Charles Dumas ’75 speaks with students about life of activism

DumasThe SUNY New Paltz Black Studies Department and the Department of Political Science and International Relations sponsored a visit to campus by Charles Dumas ’75 (Political Science), an alumnus whose personal journey has taken him from the front lines of civil rights marches in the 1960s to success on stage and screen as a director and actor.

Dumas focused on his political education and engagement in a riveting talk titled “From Brown to Obama: A Personal Perspective,” given before a group largely made up of international students. Dumas presented episodes from his personal narrative as emblematic of the nation’s progression toward equal civil rights during the second half of the 20th century.

That journey led Dumas from a segregated Chicago high school, where he was acquainted with young Emmett Till, to the 1963 March on Washington for Jobs and Freedom at the Lincoln Memorial, to upstate New York, where Dumas studied Political Science and Black Studies at New Paltz.

“I was a part of a generation that was trying to bring social justice and change, at a time when change was very difficult to bring about,” Dumas said. “I found many allies among the Black Studies faculty at New Paltz: Howard Johnson, Doc (Dr. Marjorie Augusta Johnson) Butler and Eddie Bell, to name some, and through the Political Science program I was able to intern for Congressman Charlie Rangel. For me, that was a life-changing time.”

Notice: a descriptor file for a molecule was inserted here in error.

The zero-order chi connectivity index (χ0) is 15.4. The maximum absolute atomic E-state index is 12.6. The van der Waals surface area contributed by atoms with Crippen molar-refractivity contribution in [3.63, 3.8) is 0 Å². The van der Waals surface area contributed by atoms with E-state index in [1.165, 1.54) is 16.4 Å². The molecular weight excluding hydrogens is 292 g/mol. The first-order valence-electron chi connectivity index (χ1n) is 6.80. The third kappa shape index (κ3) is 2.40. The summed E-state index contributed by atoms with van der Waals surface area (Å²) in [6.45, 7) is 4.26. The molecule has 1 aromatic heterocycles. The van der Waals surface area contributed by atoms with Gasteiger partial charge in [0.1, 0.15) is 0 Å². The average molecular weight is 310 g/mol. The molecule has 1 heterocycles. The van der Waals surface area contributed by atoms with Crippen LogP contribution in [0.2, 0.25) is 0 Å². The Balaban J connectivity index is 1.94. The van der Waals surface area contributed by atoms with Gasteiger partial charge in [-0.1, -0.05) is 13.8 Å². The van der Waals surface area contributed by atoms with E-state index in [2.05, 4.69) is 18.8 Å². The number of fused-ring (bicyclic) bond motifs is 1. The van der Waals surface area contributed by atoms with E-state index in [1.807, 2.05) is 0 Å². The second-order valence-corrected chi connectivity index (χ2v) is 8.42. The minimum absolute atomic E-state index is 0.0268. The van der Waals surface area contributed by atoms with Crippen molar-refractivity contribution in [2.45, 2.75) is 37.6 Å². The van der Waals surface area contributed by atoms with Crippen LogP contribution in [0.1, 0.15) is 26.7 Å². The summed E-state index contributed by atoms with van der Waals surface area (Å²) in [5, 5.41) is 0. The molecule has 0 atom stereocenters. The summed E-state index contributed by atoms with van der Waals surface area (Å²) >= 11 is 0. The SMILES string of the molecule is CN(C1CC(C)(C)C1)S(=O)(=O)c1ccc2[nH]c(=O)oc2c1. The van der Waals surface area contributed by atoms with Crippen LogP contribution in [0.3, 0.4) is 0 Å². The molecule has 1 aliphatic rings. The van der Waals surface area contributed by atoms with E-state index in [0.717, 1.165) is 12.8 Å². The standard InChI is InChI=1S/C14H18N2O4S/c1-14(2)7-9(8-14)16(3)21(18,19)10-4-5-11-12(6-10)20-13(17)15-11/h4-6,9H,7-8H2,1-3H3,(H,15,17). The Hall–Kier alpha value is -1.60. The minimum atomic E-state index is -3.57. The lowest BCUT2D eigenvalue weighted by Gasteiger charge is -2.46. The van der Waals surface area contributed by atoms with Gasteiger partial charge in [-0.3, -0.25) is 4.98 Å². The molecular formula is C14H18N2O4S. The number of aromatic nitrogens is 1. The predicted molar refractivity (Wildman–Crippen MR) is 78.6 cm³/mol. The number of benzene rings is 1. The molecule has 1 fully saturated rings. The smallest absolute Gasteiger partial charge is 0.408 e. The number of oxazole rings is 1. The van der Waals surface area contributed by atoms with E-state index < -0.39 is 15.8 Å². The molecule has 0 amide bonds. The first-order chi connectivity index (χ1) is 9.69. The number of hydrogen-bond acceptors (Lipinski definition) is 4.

The emotional climax of the story was Dumas’s return to the Lincoln Memorial in 2008 for the inauguration of President Barack Obama.

“The inauguration took place at the Lincoln Memorial,” Dumas said. “It was where King had made his ‘I Have a Dream’ speech in 1963, and where in 1939 Eleanor Roosevelt arranged for Marian Anderson to give her concert when the Daughters of the American Revolution refused her admittance to Constitution Hall because of her color. It was where countless workers, soldiers, protesters, Million Man Marchers, poor people, religious people, students, anti-war and pro-war demonstrators had come to petition their government to redress their grievances. And on this day, a half-million people had come not to protest, but to celebrate a sea change in American history.”

Charles Dumas is Professor Emeritus in the School of Theatre at Penn State University, and was formerly Director of the Acting in Media Program at Temple University. He was a Fulbright Fellow at Stellenbosch University in South Africa and a senior professor at the University of the Free State, also in South Africa.

Dumas is also a professional actor, director and writer who has appeared in many roles for the stage and for television and film.

More information about the Black Studies Department and the Department of Political Science and International Relations can be accessed online.